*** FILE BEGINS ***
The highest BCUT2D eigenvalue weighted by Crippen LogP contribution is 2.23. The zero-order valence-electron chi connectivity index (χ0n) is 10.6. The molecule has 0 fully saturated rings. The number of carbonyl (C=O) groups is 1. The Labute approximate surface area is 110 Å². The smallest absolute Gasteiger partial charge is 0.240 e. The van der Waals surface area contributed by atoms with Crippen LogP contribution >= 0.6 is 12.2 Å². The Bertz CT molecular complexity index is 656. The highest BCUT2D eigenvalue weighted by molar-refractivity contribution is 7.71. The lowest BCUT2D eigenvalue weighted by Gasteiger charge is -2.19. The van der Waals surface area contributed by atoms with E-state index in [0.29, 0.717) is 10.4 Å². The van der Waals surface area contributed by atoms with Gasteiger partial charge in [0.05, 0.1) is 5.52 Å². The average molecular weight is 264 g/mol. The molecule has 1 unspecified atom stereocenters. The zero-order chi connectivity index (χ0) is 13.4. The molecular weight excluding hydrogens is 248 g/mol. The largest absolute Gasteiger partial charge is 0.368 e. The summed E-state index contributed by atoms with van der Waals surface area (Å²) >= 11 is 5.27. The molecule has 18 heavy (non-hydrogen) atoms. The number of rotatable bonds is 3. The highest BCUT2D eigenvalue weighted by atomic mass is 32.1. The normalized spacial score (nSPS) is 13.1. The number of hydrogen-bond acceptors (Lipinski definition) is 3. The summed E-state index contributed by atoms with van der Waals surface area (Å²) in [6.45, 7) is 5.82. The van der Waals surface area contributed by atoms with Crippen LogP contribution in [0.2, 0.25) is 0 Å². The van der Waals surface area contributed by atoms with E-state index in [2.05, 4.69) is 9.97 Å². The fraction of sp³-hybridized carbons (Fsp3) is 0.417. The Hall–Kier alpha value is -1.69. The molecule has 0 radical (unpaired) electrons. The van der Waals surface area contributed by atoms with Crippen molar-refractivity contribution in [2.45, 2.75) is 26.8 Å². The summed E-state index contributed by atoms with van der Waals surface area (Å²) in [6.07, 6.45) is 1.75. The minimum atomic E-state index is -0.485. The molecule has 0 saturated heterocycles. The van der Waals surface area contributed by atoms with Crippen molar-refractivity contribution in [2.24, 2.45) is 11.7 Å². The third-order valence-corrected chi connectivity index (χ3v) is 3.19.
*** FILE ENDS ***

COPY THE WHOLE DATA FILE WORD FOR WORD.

The highest BCUT2D eigenvalue weighted by Crippen LogP contribution is 2.23. The zero-order valence-electron chi connectivity index (χ0n) is 10.6. The molecule has 0 fully saturated rings. The number of carbonyl (C=O) groups is 1. The Labute approximate surface area is 110 Å². The smallest absolute Gasteiger partial charge is 0.240 e. The van der Waals surface area contributed by atoms with Crippen LogP contribution >= 0.6 is 12.2 Å². The Bertz CT molecular complexity index is 656. The highest BCUT2D eigenvalue weighted by molar-refractivity contribution is 7.71. The lowest BCUT2D eigenvalue weighted by Gasteiger charge is -2.19. The van der Waals surface area contributed by atoms with E-state index in [0.29, 0.717) is 10.4 Å². The van der Waals surface area contributed by atoms with Gasteiger partial charge in [0.05, 0.1) is 5.52 Å². The average molecular weight is 264 g/mol. The molecule has 1 unspecified atom stereocenters. The zero-order chi connectivity index (χ0) is 13.4. The molecular weight excluding hydrogens is 248 g/mol. The largest absolute Gasteiger partial charge is 0.368 e. The summed E-state index contributed by atoms with van der Waals surface area (Å²) >= 11 is 5.27. The molecule has 18 heavy (non-hydrogen) atoms. The number of rotatable bonds is 3. The highest BCUT2D eigenvalue weighted by atomic mass is 32.1. The normalized spacial score (nSPS) is 13.1. The number of hydrogen-bond acceptors (Lipinski definition) is 3. The summed E-state index contributed by atoms with van der Waals surface area (Å²) in [6.45, 7) is 5.82. The van der Waals surface area contributed by atoms with Crippen LogP contribution in [0.2, 0.25) is 0 Å². The van der Waals surface area contributed by atoms with E-state index in [2.05, 4.69) is 9.97 Å². The fraction of sp³-hybridized carbons (Fsp3) is 0.417. The Hall–Kier alpha value is -1.69. The molecule has 0 radical (unpaired) electrons. The van der Waals surface area contributed by atoms with Crippen molar-refractivity contribution in [2.45, 2.75) is 26.8 Å². The summed E-state index contributed by atoms with van der Waals surface area (Å²) in [6.07, 6.45) is 1.75. The minimum atomic E-state index is -0.485. The molecule has 0 saturated heterocycles. The van der Waals surface area contributed by atoms with Crippen molar-refractivity contribution in [2.24, 2.45) is 11.7 Å². The third-order valence-corrected chi connectivity index (χ3v) is 3.19.